After the caves we went to our hotel, the De Zeekoe Guest Lodge, for some sundowners, dinner, and an early bedtime. The hotel was beautiful and I’d love to go back with more time to enjoy that view. We each tried ostrich for dinner (thanks to the plethora of local ostrich farms). Martin has an ostrich steak, and I had ostrich bobotie (a South African dish of spiced minced meat and an egg topping).
10. Outdshoorn to Gansbaai – January 27
This was our busiest day and also my favorite day on the road. We did SO much without feeling rushed.
The day started with a 4:45 a.m. alarm for a MEERKAT ADVENTURE. Oh my god ya’ll, MEERKATS! Since meerkats spend their day on the move, the only way to observe them is to watch them wake up and warm their little bellies in the sun.
The meerkat adventure was over around 7 so we went back to the hotel for breakfast and freshen up for the day. We were out again by 8:30 on our way south to Gansbaai. It rained all day, stopping conveniently every time we wanted to stop along the way, the fates were with us.
We drove through some beautiful desert and mountain landscapes before stopping at Ronnie’s Sex Shop, an absolute must pit stop. Ronnie himself (above) was super friendly and seemed to love talking to everyone who stops by. I asked him about the name and he said it was a prank by some friend’s that ended up bringing in the tourists (guilty) so he went with it. It’s a fun little restaurant/bar to break up the drive. I got a delicious chocolate milkshake at 10 am, because when you wake up at 4:45, 10 am is practically mid-afternoon and a milkshake is completely appropriate.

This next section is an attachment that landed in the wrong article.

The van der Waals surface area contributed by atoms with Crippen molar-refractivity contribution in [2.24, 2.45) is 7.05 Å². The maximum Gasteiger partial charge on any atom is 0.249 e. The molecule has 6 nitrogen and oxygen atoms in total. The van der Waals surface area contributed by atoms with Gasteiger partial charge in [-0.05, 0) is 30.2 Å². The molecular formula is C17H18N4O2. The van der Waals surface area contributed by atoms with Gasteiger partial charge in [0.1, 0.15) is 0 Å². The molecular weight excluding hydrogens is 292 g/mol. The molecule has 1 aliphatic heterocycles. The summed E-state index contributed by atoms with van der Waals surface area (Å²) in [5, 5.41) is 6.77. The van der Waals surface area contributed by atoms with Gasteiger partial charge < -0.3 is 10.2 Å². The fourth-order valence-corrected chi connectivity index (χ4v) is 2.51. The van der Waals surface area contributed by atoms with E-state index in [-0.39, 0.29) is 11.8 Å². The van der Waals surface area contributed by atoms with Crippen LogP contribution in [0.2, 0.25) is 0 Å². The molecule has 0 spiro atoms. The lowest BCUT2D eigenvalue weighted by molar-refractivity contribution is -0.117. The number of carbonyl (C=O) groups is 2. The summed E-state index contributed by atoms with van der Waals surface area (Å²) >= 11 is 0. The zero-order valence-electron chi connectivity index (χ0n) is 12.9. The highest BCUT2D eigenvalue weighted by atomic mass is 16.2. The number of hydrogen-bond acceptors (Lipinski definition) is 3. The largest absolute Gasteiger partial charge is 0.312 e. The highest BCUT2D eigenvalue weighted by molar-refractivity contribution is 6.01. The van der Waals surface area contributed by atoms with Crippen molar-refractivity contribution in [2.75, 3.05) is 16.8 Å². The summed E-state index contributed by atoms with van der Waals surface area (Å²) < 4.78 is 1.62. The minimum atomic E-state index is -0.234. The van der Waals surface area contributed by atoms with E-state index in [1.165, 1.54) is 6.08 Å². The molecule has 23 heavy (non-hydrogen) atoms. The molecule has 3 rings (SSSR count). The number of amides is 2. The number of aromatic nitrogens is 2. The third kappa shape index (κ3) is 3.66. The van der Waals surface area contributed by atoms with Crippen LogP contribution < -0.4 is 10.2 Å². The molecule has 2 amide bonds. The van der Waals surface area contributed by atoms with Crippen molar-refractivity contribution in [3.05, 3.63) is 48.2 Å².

After Ronnie’s we drove through the cute desert town Barrydale, before crossing the green, mountainous Tradouw Pass. The change of landscape from the desert was extreme and seemed to happen suddenly. We stopped for some photos and watched a large troupe of baboons scramble across the rocks above us.
After the Tradouw Pass, we stopped for a stroll through sleepy Swellendam. Then headed south to Cape Agulhas: the southernmost point of Africa and where the Indian and Atlantic Oceans meet. Along the way, I looked for a farmstall on the GPS and settled on the Napier Farm Stall. I was after meat pies and we were well rewarded for our short 15-minute detour off-route to the farmstall. After a short break for a Chicken Curry Meat Pie, we soldiered onwards.
We were racing storm clouds to L’Agulhas and made it just in time, just after getting back in the car it poured.
This was the end of a FULL day, we drove one last hour and a half to our hotel in Gansbaai. We stayed at the Oom Piet, it was simple but comfortable, all we needed to rest up for the next day…
11. Gansbaai to Cape Town – January 28
Finally, shark diving day! I had reserved our dive ahead of time with Great White Shark Tours. We woke up to sunny skies after a stormy day the day before, “how lucky” I thought to myself! But yesterday’s storms left us with choppy waters. Nearly the entire boat got seasick and there was low visibility (underwater we could only see a meter in front of us).
Great Whites Everywhere